They should also integrate antigen rapid test (ART) self-tests into their work processes, especially for businesses providing high-touch point services or have workers that change frequently.

Employers should encourage workers to self-isolate and get tested if they are not feeling well or suspect that they may have been exposed to COVID-19. “Doing so can help detect cases early and limit the extent of disruption to your businesses,” he said.

In addition, businesses should continue flexible work arrangements and introduce business continuity plans to “strengthen operational resilience”.


Singapore will progressively facilitate international travel with countries that have managed COVID-19 well as its vaccination coverage increases, the minister said, adding that fully vaccinated people could also travel and do business “more freely”.

“This is a critical move that will allow us to reassert Singapore’s position as a business, travel and talent hub,” he said.

READ: Singapore residents travelling during COVID-19 – the risks and payoffs of reuniting with loved ones

READ: Singapore hopes to resume normal international travel, but insufficient data to lift restrictions for now: Ong Ye Kung

As a “small and open economy”, Singapore cannot close itself off to the world. “Many parts of our economy require a steady flow of people in and out of Singapore - be it workers or visitors,” he added.

As a business hub, many of Singapore’s executives have to travel, while the tourism and MICE industry, and Singapore’s air hub status, “critically” depends on international connectivity.

Many in the international community have also not been able to visit their families since the start of the pandemic, he said. 


Infected cases will create “much less disruption” domestically than they do now, meaning that businesses can largely return to normal operations, he added.

In an endemic state, businesses will not have to shut down premises for deep cleaning and the Government would no longer need to commit “huge resources” towards contact tracing.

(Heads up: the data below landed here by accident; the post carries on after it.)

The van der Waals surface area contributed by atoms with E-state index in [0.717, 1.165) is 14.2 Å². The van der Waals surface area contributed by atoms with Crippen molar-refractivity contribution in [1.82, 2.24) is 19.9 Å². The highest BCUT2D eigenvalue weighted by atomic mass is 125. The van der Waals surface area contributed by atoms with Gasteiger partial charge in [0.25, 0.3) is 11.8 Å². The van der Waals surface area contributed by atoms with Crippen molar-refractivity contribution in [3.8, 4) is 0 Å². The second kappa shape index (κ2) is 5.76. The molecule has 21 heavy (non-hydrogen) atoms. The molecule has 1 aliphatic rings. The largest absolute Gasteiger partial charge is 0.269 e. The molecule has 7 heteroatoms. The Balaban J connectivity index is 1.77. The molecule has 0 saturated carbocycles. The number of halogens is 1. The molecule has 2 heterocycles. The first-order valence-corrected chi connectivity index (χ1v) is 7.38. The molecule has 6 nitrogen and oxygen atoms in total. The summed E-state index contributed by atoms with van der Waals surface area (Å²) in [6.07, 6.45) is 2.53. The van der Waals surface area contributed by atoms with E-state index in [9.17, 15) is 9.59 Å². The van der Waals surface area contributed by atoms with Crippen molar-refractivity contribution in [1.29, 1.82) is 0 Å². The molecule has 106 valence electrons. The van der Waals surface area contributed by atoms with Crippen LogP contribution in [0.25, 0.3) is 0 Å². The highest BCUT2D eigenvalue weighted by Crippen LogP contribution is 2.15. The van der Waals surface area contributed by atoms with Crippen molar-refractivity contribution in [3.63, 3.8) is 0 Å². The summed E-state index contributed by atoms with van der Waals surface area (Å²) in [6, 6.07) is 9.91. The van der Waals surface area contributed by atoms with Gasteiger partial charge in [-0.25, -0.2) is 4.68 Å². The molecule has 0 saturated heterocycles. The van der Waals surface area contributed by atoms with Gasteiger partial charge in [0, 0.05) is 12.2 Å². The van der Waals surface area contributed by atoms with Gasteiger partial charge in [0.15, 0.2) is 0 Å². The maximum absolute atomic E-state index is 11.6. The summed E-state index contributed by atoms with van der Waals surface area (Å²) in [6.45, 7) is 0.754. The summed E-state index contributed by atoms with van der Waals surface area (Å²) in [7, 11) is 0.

Those with mild symptoms may be able to recover at home and close contacts will only have to monitor their health without the need for quarantine or self-isolation, similar to how influenza cases are treated today, he said.

“Globally, Singapore will likely be one of the highest vaccinated countries in the world. We will be able to regain strong air and maritime connectivity to a large number of countries, while ensuring that our healthcare system is well-functioning and not overstretched by COVID-19 cases,” said the minister.

READ: 117 new locally transmitted COVID-19 cases in Singapore; 2 new clusters identified

READ: Singapore reports 37th COVID-19 fatality; woman was unvaccinated and linked to 121 Bukit Merah View cluster

He added that businesses have continued to “show confidence” in Singapore’s “strong fundamentals” during the pandemic, with investors committing S$17.2 billion in investment in 2020. This is the highest in 12 years.

Singapore has also attracted “significant” investments from “major biomedical and electronics companies” including Sanofi, BioNTech and GlobalFoundries.

Mr Gan capped off his speech by thanking Singaporeans, businesses and workers for their cooperation over the course of the pandemic.

“It has been tremendously difficult for many of you, and we are deeply appreciative of the commitment and grit that you have shown.

“We are so close to reaching the end of the tunnel. We will soon achieve a high vaccination coverage, which will allow us to move decisively to a COVID-resilient state. I want to appeal to everyone to not lose heart and work together to press on in our journey.”

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Source: CNA/cc(ac)